Tuesday, June 23, 2009

Hill's Beacon

I've written before about Susan Hill's fine Simon Serrailler series.  Perhaps along with Kate Atkinson, Hill has been one of the most successful mainstream interlopers into the crime genre.  Many of the distinctive qualities of her writing - strong characters, a powerful sense of place, an intriguing, slightly enigmatic style - lend themselves very well to crime fiction. 

Her new book, though, is something of a return to the mainstream.  The Beacon is a short, intense book - little more than a novella in length, but it leaves a powerful impression.  The book describes the Primes, a farming family who had lived for generations at The Beacon, a farmhouse in a remote part of Northern England.  May, the eldest daughter, has devoted her life to caring for her widowed mother, and the books begins at the moment of the mother's death.  We then gradually learn the history of May and her siblings - and in particular that of the estranged youngest brother, Frank. 

May, we learn, was academically gifted and won a place at London University, but was driven back home by a series of panic attacks and terrifying visions.  Her younger brother and sister, Colin and Berenice, have made unambitious but largely satisfactory lives for themselves in the local community.  Frank, silent and watchful as a child, also went to London and made a name for himself, first as a journalist and then through a 'miserylit' memoir in which he described the abuse he supposedly suffered as a child at the hands of his parents and siblings. May, Colin and Berenice are horrified by Frank's fictitious claims and, prior to their mother's death, have had no contact with their brother.

In other hands, this might have been the basis for a melodrama of claim and counter-claim.  But Hill is more interested in the restraint and repression that underpins this family - a life in which most things are left unsaid and everyone copes.  We are left to ponder on the possible links between Frank's depiction of the family and May's unexplained London panics.  We are left also,  particularly in the eerie final paragraph, to consider the possible truths - emotional if not physical - that might lie behind Franks outrageous claims.  And we are left to meditate on the nature of family life - the changing generational dynamics, the meaning of 'home', the significance of one's relationship with these unchosen others.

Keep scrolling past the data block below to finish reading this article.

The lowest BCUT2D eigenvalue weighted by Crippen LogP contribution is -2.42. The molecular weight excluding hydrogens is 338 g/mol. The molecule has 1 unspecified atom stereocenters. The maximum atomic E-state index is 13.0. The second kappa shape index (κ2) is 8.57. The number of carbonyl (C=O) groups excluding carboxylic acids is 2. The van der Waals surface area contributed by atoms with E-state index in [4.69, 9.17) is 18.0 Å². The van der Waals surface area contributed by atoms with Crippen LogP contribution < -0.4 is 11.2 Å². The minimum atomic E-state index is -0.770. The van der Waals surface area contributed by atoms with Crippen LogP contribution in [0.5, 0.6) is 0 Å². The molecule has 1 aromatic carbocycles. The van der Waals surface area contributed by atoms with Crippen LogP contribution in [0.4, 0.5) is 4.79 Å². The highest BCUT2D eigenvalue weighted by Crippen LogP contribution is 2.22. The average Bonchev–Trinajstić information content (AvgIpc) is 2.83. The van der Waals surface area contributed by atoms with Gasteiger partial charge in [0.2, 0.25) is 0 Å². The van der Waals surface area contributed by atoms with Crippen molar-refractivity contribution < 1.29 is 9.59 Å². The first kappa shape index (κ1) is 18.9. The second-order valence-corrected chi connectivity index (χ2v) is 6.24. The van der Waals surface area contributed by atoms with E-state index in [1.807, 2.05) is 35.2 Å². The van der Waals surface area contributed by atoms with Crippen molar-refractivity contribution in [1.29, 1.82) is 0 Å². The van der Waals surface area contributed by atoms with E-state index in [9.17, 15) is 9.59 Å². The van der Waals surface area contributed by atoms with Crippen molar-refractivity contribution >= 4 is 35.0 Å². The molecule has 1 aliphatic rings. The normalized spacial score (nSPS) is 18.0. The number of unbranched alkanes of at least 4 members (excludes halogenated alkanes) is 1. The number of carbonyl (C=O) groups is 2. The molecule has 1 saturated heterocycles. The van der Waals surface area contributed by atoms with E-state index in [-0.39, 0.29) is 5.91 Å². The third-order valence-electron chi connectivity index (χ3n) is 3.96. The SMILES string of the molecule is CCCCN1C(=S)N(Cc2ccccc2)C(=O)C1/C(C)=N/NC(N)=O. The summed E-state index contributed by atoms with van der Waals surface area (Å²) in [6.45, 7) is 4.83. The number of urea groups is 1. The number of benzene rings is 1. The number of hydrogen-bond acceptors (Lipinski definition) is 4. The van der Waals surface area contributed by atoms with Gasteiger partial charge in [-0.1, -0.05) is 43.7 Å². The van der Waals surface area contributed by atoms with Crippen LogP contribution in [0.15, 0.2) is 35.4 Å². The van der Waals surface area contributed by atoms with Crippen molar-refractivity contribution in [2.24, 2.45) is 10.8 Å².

It's a beautifully written book without a wasted word (although, as one reviewer has pointed out, with some odd and clearly deliberate verbal chimes which contribute to the reader's unease), intensely powerful in its depiction of both the family and the seasonal landscape around them.  In a world of blockbusters, it's refreshing to read a brief, perfectly constructed fable that carries such resonance. 

Comments

1. Maxine said...

I've been quite intrigued by this book. Thanks for the great review, I think it has tipped me into the active decision to read it! Her next Serrailer novel has been delayed, I think, as it was scheduled for this autumn but apparently no longer has a definite date.

2. Michael Walters said...

It's an intriguing book. I think anyone who's looking for definitive answers might find it slightly frustrating, but it feels like a book that will repay re-reading. There are hints and nuances in there that I haven't yet begun to fathom. Its brevity and resonance reminded me slightly of Alan Garner's 'Thursbitch' which is high praise.

On her website, Susan Hill suggests that the new Serailler will be out in March next year. She says she's working on the final chapters - I know the feeling...

3. &mpersand said...

Ooh, great review! I've only recently disovered Susan Hill (scared myself silly reading "The Man in the Picture"!) This looks to be another good one, so I'll definitely give it a try.

&... xxx

4. Michael Walters said...

Thanks very much, &...Her ghost stories are terrific - I'm assuming you've read 'The Woman in Black' but if not, you should. Her crime novels are also excellent - quite different from most crime fiction in that they're very character-driven, but they work very well.

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